Committing to sustainability can drive prosperity

Austin is a shining example of how sustainability initiatives positively impact civic life. Illustration by Timothy Wells and courtesy of Page.

By Kathleen M. O’Donnell

Austin, Texas, is a shining example of how sustainability can contribute to the development and growth of a city. Through its Office of Sustainability and the work of local architects, Austin provides a thoughtful framework for other cities to consider when crafting sustainability initiatives that drive more wholistic development and help cities achieve economic prosperity.

With a five-year economic growth rate of 6 percent, and about 150 people moving to the city daily,  Austin has been identified as the fastest-growing city in America. Though widely known as a center of creativity and art, Austin is experiencing rapid growth in other industries. “We’re seeing this really interesting convergence of government, academic, and technology,” says Wendy Dunnam Tita, FAIA, a principal at the Page architecture and engineering firm and longtime Austin resident.

One of the reasons Austin is so attractive to incoming residents and sectors is the city’s commitment to sustainable development. Austin has prioritized sustainability initiatives for decades, ensuring that current and future Austinites have the highest quality of life possible. “I appreciate how the city has invested in being a thought-leader. It’s a great city that’s continuing to do research and create healthy communities and buildings,” says Dunnam Tita, who also serves as 2018 President of AIA Austin.

Austin has set national standards for a sustainable built environment, recognizing that buildings, public space, and infrastructure are all critical contributors to a thriving population. As early as 1990, the city created the Austin Energy Green Building program, the first of its kind in the U.S., predating the US Green Building Council’s LEED rating system. Since that time, Austin has invested in research centers, supported sustainability-focused nonprofits, and implemented progressive codes and policies.

The massive influx of new residents, and particularly young professionals, has required developers and architects to prioritize sustainability goals in new buildings. “Sustainability resonates with the people here in our city,” says Dunnam Tita. “The people who are moving into apartment buildings and condos want a healthy lifestyle. They’re moving to a healthy city, and they feel like their apartment should have that component.” Austin’s commitment to sustainability mirrors Page’s design philosophy and approach, says Dunnam Tita, noting that in the last 10 years the firm hasn’t designed a single multifamily project in Austin without a LEED or Austin Energy Green Building rating .

To solidify its commitment, Austin created the Office of Sustainability in 2010. The office oversees policy development and implements programs that put community health, the environment, and cultural vitality at the center of civic life. “We’re change agents,” says Chief Sustainability Officer Lucia Athens. Describing the work of the office, Athens, a licensed landscape architect, outlines a two-pronged approach. “We function with an internal lens on city operations and then a broader, community-based lens with what’s going on in the entire Austin and central Texas environs.”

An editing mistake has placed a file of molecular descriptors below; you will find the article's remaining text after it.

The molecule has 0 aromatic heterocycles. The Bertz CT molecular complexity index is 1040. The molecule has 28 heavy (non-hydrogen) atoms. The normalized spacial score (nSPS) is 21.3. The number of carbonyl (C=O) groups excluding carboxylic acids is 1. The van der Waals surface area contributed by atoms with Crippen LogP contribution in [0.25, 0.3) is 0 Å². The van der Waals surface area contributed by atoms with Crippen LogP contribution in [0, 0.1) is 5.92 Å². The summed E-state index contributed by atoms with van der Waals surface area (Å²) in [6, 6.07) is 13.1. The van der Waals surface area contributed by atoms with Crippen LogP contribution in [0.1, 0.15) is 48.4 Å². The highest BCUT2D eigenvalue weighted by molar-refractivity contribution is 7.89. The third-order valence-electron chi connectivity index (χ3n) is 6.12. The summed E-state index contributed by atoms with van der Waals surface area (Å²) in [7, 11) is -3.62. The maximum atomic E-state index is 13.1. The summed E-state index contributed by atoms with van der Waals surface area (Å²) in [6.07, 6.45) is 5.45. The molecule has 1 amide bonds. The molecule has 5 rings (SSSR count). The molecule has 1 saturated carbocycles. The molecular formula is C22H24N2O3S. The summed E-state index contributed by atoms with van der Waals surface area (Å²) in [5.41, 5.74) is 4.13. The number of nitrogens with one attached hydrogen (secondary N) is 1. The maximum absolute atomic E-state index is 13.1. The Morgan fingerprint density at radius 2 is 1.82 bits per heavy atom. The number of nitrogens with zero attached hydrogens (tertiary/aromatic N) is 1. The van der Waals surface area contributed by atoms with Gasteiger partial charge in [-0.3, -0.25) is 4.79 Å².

Citywide sustainability initiatives cover a variety of environmental and social topics. Though the office tracks performance in 10 major areas, Athens says the most significant strides have been in climate change and resiliency, sustainable food systems, and sustainable neighborhoods called “EcoDistricts.” “All three areas come into play in meeting some of our goals for having a compact and connected city,” she says.

“We’ve also put mandatory requirements on all kinds of large projects that the city may be entering into, such as public-private partnerships or master development agreements,” says Athens. After years of research, Austin’s also developing a draft landscape code that will heavily incentivize green infrastructure. “I think that’s a very exciting leadership play that I hope other cities are going to be looking at,” she says. “And it’s very doable and financially feasible.”

Architects are also leveraging the creative and social infrastructure of Austin to create a more sustainable local economy. “We’re very interested in engaging local makers and artists in the work that we do,” says Dunnam Tita. “It is really important to us that the prosperity of the construction and design industry permeate all the way down to local talent and small businesses. We want the prosperity of our city to raise everybody up as opposed to edge out the creative culture.”

Considering the needs and unique characteristics of Austinites in citywide development is a priority for architects and city officials alike. The Office of Sustainability’s programming includes a dedicated focus on equity, livability, and creativity, and AIA Austin leaders meet monthly with the mayor’s office, where they encourage design thinking as a means of achieving an inclusive and sustainable future for the city. “We know from those conversations that the issue of equity is definitely in the front of their minds,” Dunnam Tita says. “We would like to create that expectation in every single project that the city touches—to have it seen through the lens of health and sustainability.”